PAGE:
The last few months have been pretty exciting for Nordal Limousin & Angus and the Limousin breed. Their bull Greenwood Canadian Impact ET, raised by Greenwood Limousin, had quite a fall run. Grand Champion bull at Lloydminster Stockade Roundup, Farmfair International and Canadian Western Agribition, along with Supreme Champion at Farmfair. The final feather in the cap — being named 2017 RBC Supreme Challenge Champion bull at Canadian Western Agribition, walking away with a cheque for $10,000. This is the first time that a Limousin bull has won the Supreme bull title at Farmfair International and going on to win the Supreme title at Agribition.
Like most overnight sensations, the hard work started much earlier and rarely starts the day before. Canadian Impact was picked back in 2015 for $87,000 from the Greenwood pen for the power and performance Rob Garner initially saw. This Total Impact 54T son out of a Frontier 507R daughter, Greenwood Wisteria Lane proved to be everything and more. Canadian Impact ended up being a massive bull at 2,779 pounds with a real quiet disposition. With semen interests from Australia and across Canada, other breeders saw his genetic value last fall. His son Greenwood Electric Impact was Reserve Grand Champion at Canadian Western Agribition. The Toronto Royal Agricultural Winter Fair saw Impact siring the Reserve Grand Champion Limousin female EXE Luvly 1E, exhibited by Enright Farms. Brandon Ag Ex had an Impact son EMF Either Way 15E, exhibited by Eden Meadows Farm named Reserve Grand Champion Limousin Bull. Canadian Limousin genetics and Greenwood Canadian Impact in particular are making a huge impact around the world. Congratulations to Nordal Limousin and Greenwood Limousin for writing a little piece of Limousin history.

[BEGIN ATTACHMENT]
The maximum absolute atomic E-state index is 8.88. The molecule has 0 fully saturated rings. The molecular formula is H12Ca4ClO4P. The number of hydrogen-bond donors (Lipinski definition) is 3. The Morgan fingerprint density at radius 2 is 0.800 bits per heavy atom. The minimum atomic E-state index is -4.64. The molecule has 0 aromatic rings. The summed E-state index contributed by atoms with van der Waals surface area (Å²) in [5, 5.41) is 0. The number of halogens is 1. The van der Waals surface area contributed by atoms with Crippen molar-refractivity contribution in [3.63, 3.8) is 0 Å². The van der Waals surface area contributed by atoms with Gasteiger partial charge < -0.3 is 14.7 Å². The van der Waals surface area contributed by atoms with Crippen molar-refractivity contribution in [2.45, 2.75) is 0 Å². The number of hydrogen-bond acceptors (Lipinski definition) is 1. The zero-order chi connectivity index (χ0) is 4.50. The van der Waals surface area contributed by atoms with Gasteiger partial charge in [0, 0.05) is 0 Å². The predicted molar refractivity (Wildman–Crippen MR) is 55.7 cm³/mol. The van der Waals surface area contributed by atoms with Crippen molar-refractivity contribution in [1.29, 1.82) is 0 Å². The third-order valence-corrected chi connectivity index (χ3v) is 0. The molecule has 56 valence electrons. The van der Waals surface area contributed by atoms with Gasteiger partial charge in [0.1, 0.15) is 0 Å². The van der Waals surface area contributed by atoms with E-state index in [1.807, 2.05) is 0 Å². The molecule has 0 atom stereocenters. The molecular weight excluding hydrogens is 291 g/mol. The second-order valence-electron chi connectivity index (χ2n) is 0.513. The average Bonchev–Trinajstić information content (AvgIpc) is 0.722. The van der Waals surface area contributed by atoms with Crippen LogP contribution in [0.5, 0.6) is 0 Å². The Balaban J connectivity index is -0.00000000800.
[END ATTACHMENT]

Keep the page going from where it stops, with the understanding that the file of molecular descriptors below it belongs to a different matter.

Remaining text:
This March Ward’s Red Angus held their annual bull sale. This was the 10th sale hosted by Clarke and Denise Ward of Saskatoon, Sask., and their sons Cole and Josh. Bulls sold well with lots of buyers and people in attendance considering the winter storm in the area. The highlight was the donation heifer Ward’s C Eva 30E going towards Jerrett Seck’s treatment at the Neurological Relief Centre in Fayetteville, Arkansas. This heifer was donated by Cole Ward to help out Seck, his former Regina Thunder football teammate and friend diagnosed with the debilitating CRPS (Complex Regional Pain Syndrome). CRPS is a malfunction in the central nervous system that signals excruciating, debilitating pain to the brain. This condition can arise after an injury or procedure. Seck was initially injured during a game in September 2015 causing a pain in his left leg. He started off on crutches but within a year had no function in his left leg. In May 2017, the pain spread and paralyzed three of his limbs, leaving him completely bedridden. With no success in Canada from a neuro modulator being surgically implanted, the decision was made to head to the Neurological Relief Centre in Arkansas for a 10-week treatment program.